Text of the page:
Great post Andie! I am fascinated by how their operating model serves their business model of offering low-cost furniture. Part of that business model is transportation, I believe that IKEA believes in keeping transportation as a separate service from the furniture itself to an extent where they actually outsourced all of their delivery operations to third party agencies (@Yubo, this is possibly a reason why you didn’t receive an acceptable service). This way IKEA can focus on manufacturing low-cost furniture. In addition, a giant poster at IKEA-Stoughton lists the reason behind keeping delivery/transportation fees separate from furniture prices. The poster says that by keeping delivery fees separate we can guarantee that customers are not implicitly paying for transportation fees (when delivery price is bundled within the product price), and therefore serving the business model of maintaining affordability.
Reading this post, I couldn’t help but remember the conversations I had with UBER and Lyft drivers while commuting. Obviously, as a Business School students I always asked them questions to probe for the secret sauce in their operating model that is making Uber more successful than Lyft. (When compared to its main competitor Lyft, estimates show that Uber is valued at around $ 50-60 Billion, ~20x the estimated value of Lyft).
As Yi mentioned in the previous comment, this 2 sided business model needs a strong operating model to make it work. One element of this operating model is how Uber engages with its drivers from one side and customers from another side. I learned from my chats that Uber, as oppose to Lyft, focuses on maintaining a high level of loyalty among its drivers. In several occasions where there was a dispute between the driver and the rider, Uber took the driver’s side and banned the rider from using Uber’s service in the future. This balance create a fair environment for both sides and helped Uber deliver on its 2 sided business model and win the market.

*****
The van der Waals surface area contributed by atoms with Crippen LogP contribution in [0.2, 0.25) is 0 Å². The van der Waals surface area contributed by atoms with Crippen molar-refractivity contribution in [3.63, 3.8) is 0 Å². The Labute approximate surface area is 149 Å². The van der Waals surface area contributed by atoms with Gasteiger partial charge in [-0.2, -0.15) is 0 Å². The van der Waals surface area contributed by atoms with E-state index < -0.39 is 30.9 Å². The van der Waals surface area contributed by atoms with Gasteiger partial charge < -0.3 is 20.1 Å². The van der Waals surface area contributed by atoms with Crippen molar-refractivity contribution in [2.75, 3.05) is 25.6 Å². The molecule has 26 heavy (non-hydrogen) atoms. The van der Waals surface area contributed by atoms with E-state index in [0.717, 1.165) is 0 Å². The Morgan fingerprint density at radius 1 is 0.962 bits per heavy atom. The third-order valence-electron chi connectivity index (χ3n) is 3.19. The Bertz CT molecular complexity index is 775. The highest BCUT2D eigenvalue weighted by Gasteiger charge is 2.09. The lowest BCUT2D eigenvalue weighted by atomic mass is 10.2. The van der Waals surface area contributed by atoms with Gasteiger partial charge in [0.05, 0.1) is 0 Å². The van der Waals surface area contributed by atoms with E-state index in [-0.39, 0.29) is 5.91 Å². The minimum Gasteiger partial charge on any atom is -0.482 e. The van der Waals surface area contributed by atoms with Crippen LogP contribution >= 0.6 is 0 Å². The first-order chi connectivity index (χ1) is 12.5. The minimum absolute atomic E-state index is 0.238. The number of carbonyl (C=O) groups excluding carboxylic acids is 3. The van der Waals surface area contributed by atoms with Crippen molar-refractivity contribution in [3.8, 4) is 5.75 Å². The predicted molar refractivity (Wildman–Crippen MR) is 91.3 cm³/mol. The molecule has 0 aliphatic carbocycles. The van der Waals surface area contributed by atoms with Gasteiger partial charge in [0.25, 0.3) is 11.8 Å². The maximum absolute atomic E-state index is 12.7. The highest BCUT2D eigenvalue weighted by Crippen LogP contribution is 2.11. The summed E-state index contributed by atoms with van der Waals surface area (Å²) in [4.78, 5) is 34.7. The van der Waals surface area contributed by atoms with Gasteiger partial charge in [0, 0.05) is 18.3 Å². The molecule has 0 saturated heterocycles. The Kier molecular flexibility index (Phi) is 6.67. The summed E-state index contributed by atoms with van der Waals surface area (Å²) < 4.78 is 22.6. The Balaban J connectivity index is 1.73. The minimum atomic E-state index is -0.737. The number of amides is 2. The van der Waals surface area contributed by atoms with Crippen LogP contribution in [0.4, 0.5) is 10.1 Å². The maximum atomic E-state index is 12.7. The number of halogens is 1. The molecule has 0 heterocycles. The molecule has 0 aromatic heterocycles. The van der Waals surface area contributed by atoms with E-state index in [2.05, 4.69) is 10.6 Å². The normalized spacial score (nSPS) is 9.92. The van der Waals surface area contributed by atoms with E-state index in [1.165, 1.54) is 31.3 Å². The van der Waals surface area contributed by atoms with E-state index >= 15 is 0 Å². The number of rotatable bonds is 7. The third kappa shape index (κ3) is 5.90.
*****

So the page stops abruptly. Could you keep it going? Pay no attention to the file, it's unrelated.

I loved your post, Komal. I am a huge fan of this business model. As you mentioned, there is no need for major CapEx to expand and therefore makes the business easily scalable. However, when I think of the Hospitality Industry, the first thing that comes to my mind is the consistency of my experience as a customer across different regions and hosts. As a customer, I will get the service from the hosts themselves (when you think of the operations of the business), facilitated by airbnb as the middle man. As airbnb expands into new geographies, it would be interesting to look for the processes that they are putting in place between airbnb and the hosts to govern the relationship and oversee the operations part in a way that guarantees a consistent experience and a premium service for the end users.
I totally agree with you, you can’t submit a strategy and implementation proposals at the same time. The first proposal that gets submitted do not included the specifics of the implementation work. It mainly shows the capabilities that the PWC network has on the implementation side. Should the recommendations require such type of services, a detailed proposal focusing on a specific implementation area will follow the strategy project. hope this answers your question